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XSTR(1) General Commands Manual XSTR(1)

xstr
extract strings from C programs to implement shared strings

xstr [-cv] [-l array] [-] [file ...]

xstr maintains a file strings into which strings in component parts of a large program are hashed. These strings are replaced with references to this common area. This serves to implement shared constant strings, most useful if they are also read-only.

The options are as follows:

-
Cause xstr to read from the standard input.
xstr will extract the strings from the C source file or the standard input (-), replacing string references by expressions of the form (&xstr[number]) for some number. An appropriate declaration of xstr is prepended to the file. The resulting C text is placed in the file x.c, to then be compiled. The strings from this file are placed in the strings database if they are not there already. Repeated strings and strings which are suffixes of existing strings do not cause changes to the database.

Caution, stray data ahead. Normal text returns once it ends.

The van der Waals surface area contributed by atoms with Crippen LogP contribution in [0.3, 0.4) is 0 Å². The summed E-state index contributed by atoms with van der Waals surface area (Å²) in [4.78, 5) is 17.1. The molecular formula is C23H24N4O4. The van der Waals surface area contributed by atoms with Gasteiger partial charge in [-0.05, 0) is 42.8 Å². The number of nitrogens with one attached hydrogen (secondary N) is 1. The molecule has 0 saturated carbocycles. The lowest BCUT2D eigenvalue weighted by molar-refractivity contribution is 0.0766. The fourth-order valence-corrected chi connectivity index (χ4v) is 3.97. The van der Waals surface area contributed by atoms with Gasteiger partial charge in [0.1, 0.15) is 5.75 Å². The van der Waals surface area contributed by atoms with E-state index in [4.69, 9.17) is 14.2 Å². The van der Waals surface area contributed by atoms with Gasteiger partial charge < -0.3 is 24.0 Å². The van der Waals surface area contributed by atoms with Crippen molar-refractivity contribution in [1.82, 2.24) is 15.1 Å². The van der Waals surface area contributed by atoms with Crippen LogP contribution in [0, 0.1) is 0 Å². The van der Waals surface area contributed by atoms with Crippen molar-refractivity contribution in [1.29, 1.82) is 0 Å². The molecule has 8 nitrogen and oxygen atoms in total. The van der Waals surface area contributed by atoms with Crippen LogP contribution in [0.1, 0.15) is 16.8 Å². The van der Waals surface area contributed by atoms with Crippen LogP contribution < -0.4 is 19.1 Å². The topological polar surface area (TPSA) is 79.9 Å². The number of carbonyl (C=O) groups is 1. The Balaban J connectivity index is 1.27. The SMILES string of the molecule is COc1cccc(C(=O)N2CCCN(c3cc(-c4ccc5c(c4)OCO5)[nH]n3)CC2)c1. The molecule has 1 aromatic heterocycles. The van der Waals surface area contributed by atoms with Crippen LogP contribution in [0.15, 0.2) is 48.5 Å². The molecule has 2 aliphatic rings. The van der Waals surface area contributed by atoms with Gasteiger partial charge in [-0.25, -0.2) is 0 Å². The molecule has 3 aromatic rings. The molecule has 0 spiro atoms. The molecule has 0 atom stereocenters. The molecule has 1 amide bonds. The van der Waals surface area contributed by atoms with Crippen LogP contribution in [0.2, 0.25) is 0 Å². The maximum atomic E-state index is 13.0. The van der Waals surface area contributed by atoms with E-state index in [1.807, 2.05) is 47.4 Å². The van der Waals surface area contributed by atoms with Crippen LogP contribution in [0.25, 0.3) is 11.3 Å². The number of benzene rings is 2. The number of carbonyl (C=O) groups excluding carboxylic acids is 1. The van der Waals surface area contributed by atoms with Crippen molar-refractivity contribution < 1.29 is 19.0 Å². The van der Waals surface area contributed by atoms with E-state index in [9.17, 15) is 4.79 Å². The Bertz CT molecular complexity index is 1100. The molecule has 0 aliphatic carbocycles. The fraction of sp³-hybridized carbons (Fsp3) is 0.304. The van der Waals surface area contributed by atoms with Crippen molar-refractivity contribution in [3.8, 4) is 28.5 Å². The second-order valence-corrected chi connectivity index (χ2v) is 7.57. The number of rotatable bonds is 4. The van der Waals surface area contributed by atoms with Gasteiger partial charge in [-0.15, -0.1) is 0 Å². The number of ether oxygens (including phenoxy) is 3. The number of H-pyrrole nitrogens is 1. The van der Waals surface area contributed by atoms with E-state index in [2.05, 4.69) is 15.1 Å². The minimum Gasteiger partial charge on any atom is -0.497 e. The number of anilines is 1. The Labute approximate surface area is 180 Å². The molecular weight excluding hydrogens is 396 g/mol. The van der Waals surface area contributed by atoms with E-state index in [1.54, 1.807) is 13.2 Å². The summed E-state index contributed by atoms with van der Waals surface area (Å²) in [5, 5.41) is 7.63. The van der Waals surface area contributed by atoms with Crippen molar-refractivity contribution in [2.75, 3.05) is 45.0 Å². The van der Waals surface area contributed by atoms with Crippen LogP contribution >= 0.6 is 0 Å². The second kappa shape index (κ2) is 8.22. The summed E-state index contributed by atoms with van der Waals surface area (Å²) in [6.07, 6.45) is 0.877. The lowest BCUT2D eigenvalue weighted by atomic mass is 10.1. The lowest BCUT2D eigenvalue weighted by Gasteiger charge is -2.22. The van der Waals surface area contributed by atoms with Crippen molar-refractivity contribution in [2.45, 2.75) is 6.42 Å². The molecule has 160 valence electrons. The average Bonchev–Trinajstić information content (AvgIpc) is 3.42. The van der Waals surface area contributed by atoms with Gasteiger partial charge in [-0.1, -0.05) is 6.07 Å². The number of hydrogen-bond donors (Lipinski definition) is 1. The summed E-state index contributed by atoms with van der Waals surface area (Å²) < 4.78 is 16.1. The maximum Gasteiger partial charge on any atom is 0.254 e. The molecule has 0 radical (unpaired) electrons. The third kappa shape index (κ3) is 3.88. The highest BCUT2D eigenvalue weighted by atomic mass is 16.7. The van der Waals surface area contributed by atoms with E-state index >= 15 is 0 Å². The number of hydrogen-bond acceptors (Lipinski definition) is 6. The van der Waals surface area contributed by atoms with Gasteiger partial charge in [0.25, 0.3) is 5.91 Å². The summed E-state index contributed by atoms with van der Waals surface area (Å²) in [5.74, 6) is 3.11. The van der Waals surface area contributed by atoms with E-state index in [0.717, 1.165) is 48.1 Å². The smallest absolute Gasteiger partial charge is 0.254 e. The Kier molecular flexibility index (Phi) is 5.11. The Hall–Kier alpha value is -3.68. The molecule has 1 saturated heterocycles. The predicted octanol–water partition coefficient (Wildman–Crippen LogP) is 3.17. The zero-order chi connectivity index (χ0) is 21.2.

array
Specify the named array in program references to abstracted strings. The default array name is “xstr”.
Be verbose.

After all components of a large program have been compiled, a file xs.c declaring the common xstr space can be created by a command of the form:

$ xstr

The file xs.c should then be compiled and loaded with the rest of the program. If possible, the array can be made read-only (shared) saving space and swap overhead.

xstr can also be used on a single file. The following command creates files x.c and xs.c as before, without using or affecting any strings file in the same directory:

$ xstr name

It may be useful to run xstr after the C preprocessor if any macro definitions yield strings or if there is conditional code which contains strings which may not, in fact, be needed. An appropriate command sequence for running xstr after the C preprocessor is:

$ cc -E name.c | xstr -c -
$ cc -c x.c
$ mv x.o name.o

xstr does not touch the file strings unless new items are added, so that make(1) can avoid remaking xs.o unless truly necessary.

strings
database of strings
x.c
massaged C source
xs.c
C source for definition of array “xstr”
/tmp/xs*
temporary file when “xstr name” doesn't touch strings

mkstr(1)

The xstr command appeared in 3.0BSD.

If a string is a suffix of another string in the database, but the shorter string is seen first by xstr both strings will be placed in the database, when just placing the longer one there will do.
August 14, 2013 OpenBSD-5.5